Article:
The device controller 50 may be any suitable device for controlling the adjustments of the apparatus 100 to selectively adjust the orientation of the targeting cannula 150. For example, suitable device controllers are disclosed in U.S. patent application Ser. No. 12/134,412, filed Jun. 6, 2008 and U.S. patent application Ser. No. 12/237,075, filed Sep. 24, 2008 the disclosures of which are incorporated herein by reference.

The scanning apparatus 20 may be any suitable scanning or imaging apparatus. According to some embodiments and as described herein, the scanning apparatus 20 is an MRI scanner.

The controller 40 may be any suitable computer(s) or the like adapted to carry out the functions described herein. The controller 40 be integrated or distributed among one or more circuits, modules, devices or the like, which may share control of the controller 40. The user interface 45 may include a man-machine interface to enable an operator to access and control operations of the system 10. The controller 40 is operably connected to each of the display 30 and the scanning apparatus 20. The controller 40 may include a trajectory guide module 40A.

In some embodiments, the controller 40 is in communication with a graphical user interface (GUT) that allows a clinician to define a desired trajectory and/or end position on a displayed image, then can electronically convert the orientation/site input data programmatically to generate position data for the trajectory guide apparatus 100. The GUI can include an interactive tool that allows a clinician to draw, trace or otherwise select and/or identify the target treatment site and/or access path trajectory. The system 10 can then be configured to identify adjustments to the apparatus 100 that are most likely to achieve this trajectory.

In some embodiments, the user interface 45 can be configured to electronically determine the location of the targeting cannula/frameless headmount and a trajectory associated therewith. The user interface 45 can be configured to display MRI images with the projected trajectory and intersection point(s) that will be followed if the interventional/surgical device/lead is advanced using a defined position of the apparatus 100.

The guide apparatus 100 allows the operator to align the access path trajectory to an internal target site, such that the interventional/surgical device/lead, therapy, etc. will be delivered to the target site following the desired trajectory through the cranial tissue. This trajectory goes through the pivot point PP.

The system 10 (FIG. 5) can include circuits or modules that can comprise computer program code used to automatically or semi-automatically carry out operations to generate multi-dimensional visualizations during an MRI guided therapy. FIG. 7 is a schematic illustration of a circuit or data processing system 80 that can be used with the system 10. The circuits and/or data processing systems 80 data processing systems may be incorporated in a digital signal processor in any suitable device or devices. As shown in FIG. 7, the processor 82 communicates with an MRI scanner 20 and with memory 84 via an address/data bus 85. The processor 82 can be any commercially available or custom microprocessor. The memory 84 is representative of the overall hierarchy of memory devices containing the software and data used to implement the functionality of the data processing system. The memory 84 can include, but is not limited to, the following types of devices: cache, ROM, PROM, EPROM, EEPROM, flash memory, SRAM, and DRAM.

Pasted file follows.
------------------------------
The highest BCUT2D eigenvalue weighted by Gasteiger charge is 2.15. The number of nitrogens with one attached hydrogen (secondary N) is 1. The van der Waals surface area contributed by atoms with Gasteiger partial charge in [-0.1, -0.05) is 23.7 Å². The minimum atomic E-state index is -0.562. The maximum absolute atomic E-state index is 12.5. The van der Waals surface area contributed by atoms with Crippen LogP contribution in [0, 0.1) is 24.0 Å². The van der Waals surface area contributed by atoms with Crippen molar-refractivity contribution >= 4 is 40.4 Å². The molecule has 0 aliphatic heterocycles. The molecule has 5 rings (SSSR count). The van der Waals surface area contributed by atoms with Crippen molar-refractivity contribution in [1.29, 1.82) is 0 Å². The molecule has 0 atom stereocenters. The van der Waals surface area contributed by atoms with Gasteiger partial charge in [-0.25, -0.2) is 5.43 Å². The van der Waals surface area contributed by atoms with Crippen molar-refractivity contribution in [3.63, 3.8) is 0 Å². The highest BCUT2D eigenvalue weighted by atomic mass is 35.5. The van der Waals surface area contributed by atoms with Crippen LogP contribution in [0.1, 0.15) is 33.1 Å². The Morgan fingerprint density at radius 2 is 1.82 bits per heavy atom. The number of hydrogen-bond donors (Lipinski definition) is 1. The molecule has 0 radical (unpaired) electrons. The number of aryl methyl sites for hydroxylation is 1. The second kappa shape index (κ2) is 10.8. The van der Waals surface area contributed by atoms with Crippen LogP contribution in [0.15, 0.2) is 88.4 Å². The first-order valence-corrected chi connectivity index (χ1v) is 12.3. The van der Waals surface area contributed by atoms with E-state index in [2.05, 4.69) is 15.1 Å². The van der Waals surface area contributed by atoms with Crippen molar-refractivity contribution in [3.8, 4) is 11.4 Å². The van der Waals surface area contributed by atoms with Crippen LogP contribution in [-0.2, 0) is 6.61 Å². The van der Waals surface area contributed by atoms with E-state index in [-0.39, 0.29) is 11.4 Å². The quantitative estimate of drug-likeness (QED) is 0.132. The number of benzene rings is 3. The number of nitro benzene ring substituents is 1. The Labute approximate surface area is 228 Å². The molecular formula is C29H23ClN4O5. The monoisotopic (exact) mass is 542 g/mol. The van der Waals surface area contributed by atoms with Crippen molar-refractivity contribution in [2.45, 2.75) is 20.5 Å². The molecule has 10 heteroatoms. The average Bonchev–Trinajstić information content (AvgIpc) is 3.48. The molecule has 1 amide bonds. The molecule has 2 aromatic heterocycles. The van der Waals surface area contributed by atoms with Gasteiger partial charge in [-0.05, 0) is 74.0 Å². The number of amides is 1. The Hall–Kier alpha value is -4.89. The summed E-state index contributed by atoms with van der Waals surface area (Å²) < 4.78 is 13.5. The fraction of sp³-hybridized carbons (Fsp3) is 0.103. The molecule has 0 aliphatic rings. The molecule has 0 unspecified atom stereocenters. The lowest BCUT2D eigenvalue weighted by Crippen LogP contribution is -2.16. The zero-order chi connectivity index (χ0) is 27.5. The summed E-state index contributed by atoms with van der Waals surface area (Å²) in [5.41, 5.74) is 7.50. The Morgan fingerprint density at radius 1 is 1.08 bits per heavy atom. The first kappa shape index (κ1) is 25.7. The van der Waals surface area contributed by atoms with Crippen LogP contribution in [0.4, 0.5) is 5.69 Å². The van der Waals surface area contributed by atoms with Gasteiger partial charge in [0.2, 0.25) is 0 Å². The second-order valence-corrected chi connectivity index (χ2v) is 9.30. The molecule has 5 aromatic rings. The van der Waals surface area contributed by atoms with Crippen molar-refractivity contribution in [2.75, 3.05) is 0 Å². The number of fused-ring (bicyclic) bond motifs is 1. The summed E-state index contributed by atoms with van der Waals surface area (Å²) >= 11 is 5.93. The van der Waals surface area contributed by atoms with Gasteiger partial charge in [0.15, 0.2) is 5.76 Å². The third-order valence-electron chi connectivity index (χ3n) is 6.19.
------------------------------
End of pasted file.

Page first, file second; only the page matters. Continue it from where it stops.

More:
FIG. 7 illustrates that the memory 84 may include several categories of software and data used in the data processing system: the operating system 86; the application programs 88; the input/output (I/O) device drivers 92; and data 90. The data 90 can also include tool and patient-specific image data 90A. FIG. 28 also illustrates the application programs 88 can include the trajectory guide module 40A.

As will be appreciated by those of skill in the art, the operating systems 452 may be any operating system suitable for use with a data processing system, such as OS/2, AIX, DOS, OS/390 or System390 from International Business Machines Corporation, Armonk, N.Y., Windows CE, Windows NT, Windows95, Windows98, Windows2000 or other Windows versions from Microsoft Corporation, Redmond, Wash., Unix or Linux or FreeBSD, Palm OS from Palm, Inc., Mac OS from Apple Computer, LabView, or proprietary operating systems. The I/O device drivers 92 typically include software routines accessed through the operating system 86 by the application programs 88 to communicate with devices such as I/O data port(s), data storage 90 and certain memory 84 components. The application programs 88 are illustrative of the programs that implement the various features of the data processing system and can include at least one application, which supports operations according to embodiments of the present invention. Finally, the data 90 represents the static and dynamic data used by the application programs 88, the operating system 86, the I/O device drivers 92, and other software programs that may reside in the memory 84.

While the present invention is illustrated, for example, with reference to the module 40A being an application program or programs in FIG. 7, as will be appreciated by those of skill in the art, other configurations may also be utilized while still benefiting from the teachings of the present invention. For example, the module 40A and/or may also be incorporated into the operating system 86, the I/O device drivers 92 or other such logical division of the data processing system. Thus, the present invention should not be construed as limited to the configuration of FIG. 7 which is intended to encompass any configuration capable of carrying out the operations described herein. Further, one or more of modules, i.e., module 40A can communicate with or be incorporated totally or partially in other components, such as an MRI scanner.